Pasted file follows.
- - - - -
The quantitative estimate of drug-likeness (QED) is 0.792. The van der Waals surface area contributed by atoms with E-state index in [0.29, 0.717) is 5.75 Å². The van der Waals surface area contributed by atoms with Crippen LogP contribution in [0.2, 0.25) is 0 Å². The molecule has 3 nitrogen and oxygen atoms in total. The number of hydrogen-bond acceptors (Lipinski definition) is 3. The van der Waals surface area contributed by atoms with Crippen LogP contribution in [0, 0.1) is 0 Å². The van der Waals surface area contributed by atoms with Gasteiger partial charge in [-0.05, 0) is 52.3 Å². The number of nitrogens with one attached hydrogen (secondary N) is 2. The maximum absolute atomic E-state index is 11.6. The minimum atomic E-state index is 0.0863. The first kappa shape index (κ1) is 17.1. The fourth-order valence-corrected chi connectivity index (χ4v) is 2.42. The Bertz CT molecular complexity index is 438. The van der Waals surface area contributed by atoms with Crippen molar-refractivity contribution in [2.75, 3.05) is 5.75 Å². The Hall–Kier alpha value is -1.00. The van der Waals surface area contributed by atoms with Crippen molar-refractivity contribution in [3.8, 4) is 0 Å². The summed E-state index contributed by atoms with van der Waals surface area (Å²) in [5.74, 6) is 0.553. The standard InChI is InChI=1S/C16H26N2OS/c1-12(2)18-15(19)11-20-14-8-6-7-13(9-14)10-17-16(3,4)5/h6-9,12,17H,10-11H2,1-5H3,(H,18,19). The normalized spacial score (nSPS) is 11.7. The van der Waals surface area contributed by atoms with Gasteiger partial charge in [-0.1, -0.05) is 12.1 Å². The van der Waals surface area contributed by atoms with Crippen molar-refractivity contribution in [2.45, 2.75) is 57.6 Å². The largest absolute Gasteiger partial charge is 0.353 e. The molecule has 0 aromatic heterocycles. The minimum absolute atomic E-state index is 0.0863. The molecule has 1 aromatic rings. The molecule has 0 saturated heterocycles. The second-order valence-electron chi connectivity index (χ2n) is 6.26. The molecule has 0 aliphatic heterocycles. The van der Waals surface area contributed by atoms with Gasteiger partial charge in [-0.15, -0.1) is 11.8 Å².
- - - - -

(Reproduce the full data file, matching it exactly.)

The quantitative estimate of drug-likeness (QED) is 0.792. The van der Waals surface area contributed by atoms with E-state index in [0.29, 0.717) is 5.75 Å². The van der Waals surface area contributed by atoms with Crippen LogP contribution in [0.2, 0.25) is 0 Å². The molecule has 3 nitrogen and oxygen atoms in total. The number of hydrogen-bond acceptors (Lipinski definition) is 3. The van der Waals surface area contributed by atoms with Crippen LogP contribution in [0, 0.1) is 0 Å². The van der Waals surface area contributed by atoms with Gasteiger partial charge in [-0.05, 0) is 52.3 Å². The number of nitrogens with one attached hydrogen (secondary N) is 2. The maximum absolute atomic E-state index is 11.6. The minimum atomic E-state index is 0.0863. The first kappa shape index (κ1) is 17.1. The fourth-order valence-corrected chi connectivity index (χ4v) is 2.42. The Bertz CT molecular complexity index is 438. The van der Waals surface area contributed by atoms with Crippen molar-refractivity contribution in [2.75, 3.05) is 5.75 Å². The Hall–Kier alpha value is -1.00. The van der Waals surface area contributed by atoms with Crippen molar-refractivity contribution in [3.8, 4) is 0 Å². The summed E-state index contributed by atoms with van der Waals surface area (Å²) in [5.74, 6) is 0.553. The standard InChI is InChI=1S/C16H26N2OS/c1-12(2)18-15(19)11-20-14-8-6-7-13(9-14)10-17-16(3,4)5/h6-9,12,17H,10-11H2,1-5H3,(H,18,19). The normalized spacial score (nSPS) is 11.7. The van der Waals surface area contributed by atoms with Gasteiger partial charge in [-0.1, -0.05) is 12.1 Å². The van der Waals surface area contributed by atoms with Crippen molar-refractivity contribution in [2.45, 2.75) is 57.6 Å². The largest absolute Gasteiger partial charge is 0.353 e. The molecule has 0 aromatic heterocycles. The minimum absolute atomic E-state index is 0.0863. The molecule has 1 aromatic rings. The molecule has 0 saturated heterocycles. The second-order valence-electron chi connectivity index (χ2n) is 6.26. The molecule has 0 aliphatic heterocycles. The van der Waals surface area contributed by atoms with Gasteiger partial charge in [-0.15, -0.1) is 11.8 Å².